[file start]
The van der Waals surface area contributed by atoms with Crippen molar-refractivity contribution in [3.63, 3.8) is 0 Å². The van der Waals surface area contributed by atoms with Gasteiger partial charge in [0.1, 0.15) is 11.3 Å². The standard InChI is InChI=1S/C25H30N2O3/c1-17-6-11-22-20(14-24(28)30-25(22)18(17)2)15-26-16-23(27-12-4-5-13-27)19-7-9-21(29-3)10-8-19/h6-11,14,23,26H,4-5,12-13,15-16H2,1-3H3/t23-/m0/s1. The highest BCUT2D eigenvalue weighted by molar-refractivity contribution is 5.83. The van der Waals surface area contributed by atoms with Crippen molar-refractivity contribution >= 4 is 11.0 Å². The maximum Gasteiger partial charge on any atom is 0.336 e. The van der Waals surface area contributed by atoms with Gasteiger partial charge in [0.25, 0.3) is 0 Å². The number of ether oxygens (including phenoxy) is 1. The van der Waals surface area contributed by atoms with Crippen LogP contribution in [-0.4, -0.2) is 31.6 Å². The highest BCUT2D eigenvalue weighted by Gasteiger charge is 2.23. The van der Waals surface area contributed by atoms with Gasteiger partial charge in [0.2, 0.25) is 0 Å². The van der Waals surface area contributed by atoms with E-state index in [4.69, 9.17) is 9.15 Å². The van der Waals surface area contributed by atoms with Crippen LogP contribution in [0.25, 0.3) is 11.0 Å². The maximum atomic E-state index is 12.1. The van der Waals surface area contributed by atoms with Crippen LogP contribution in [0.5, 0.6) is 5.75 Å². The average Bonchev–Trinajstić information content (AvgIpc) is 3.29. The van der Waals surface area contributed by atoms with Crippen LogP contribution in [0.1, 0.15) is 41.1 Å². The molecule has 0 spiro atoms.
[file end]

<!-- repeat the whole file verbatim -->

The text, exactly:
The van der Waals surface area contributed by atoms with Crippen molar-refractivity contribution in [3.63, 3.8) is 0 Å². The van der Waals surface area contributed by atoms with Gasteiger partial charge in [0.1, 0.15) is 11.3 Å². The standard InChI is InChI=1S/C25H30N2O3/c1-17-6-11-22-20(14-24(28)30-25(22)18(17)2)15-26-16-23(27-12-4-5-13-27)19-7-9-21(29-3)10-8-19/h6-11,14,23,26H,4-5,12-13,15-16H2,1-3H3/t23-/m0/s1. The highest BCUT2D eigenvalue weighted by molar-refractivity contribution is 5.83. The van der Waals surface area contributed by atoms with Crippen molar-refractivity contribution >= 4 is 11.0 Å². The maximum Gasteiger partial charge on any atom is 0.336 e. The van der Waals surface area contributed by atoms with Gasteiger partial charge in [0.25, 0.3) is 0 Å². The number of ether oxygens (including phenoxy) is 1. The van der Waals surface area contributed by atoms with Crippen LogP contribution in [-0.4, -0.2) is 31.6 Å². The highest BCUT2D eigenvalue weighted by Gasteiger charge is 2.23. The van der Waals surface area contributed by atoms with Gasteiger partial charge in [0.2, 0.25) is 0 Å². The van der Waals surface area contributed by atoms with E-state index in [4.69, 9.17) is 9.15 Å². The van der Waals surface area contributed by atoms with Crippen LogP contribution in [0.25, 0.3) is 11.0 Å². The maximum atomic E-state index is 12.1. The van der Waals surface area contributed by atoms with Crippen LogP contribution in [0.5, 0.6) is 5.75 Å². The average Bonchev–Trinajstić information content (AvgIpc) is 3.29. The van der Waals surface area contributed by atoms with Crippen LogP contribution in [0.1, 0.15) is 41.1 Å². The molecule has 0 spiro atoms.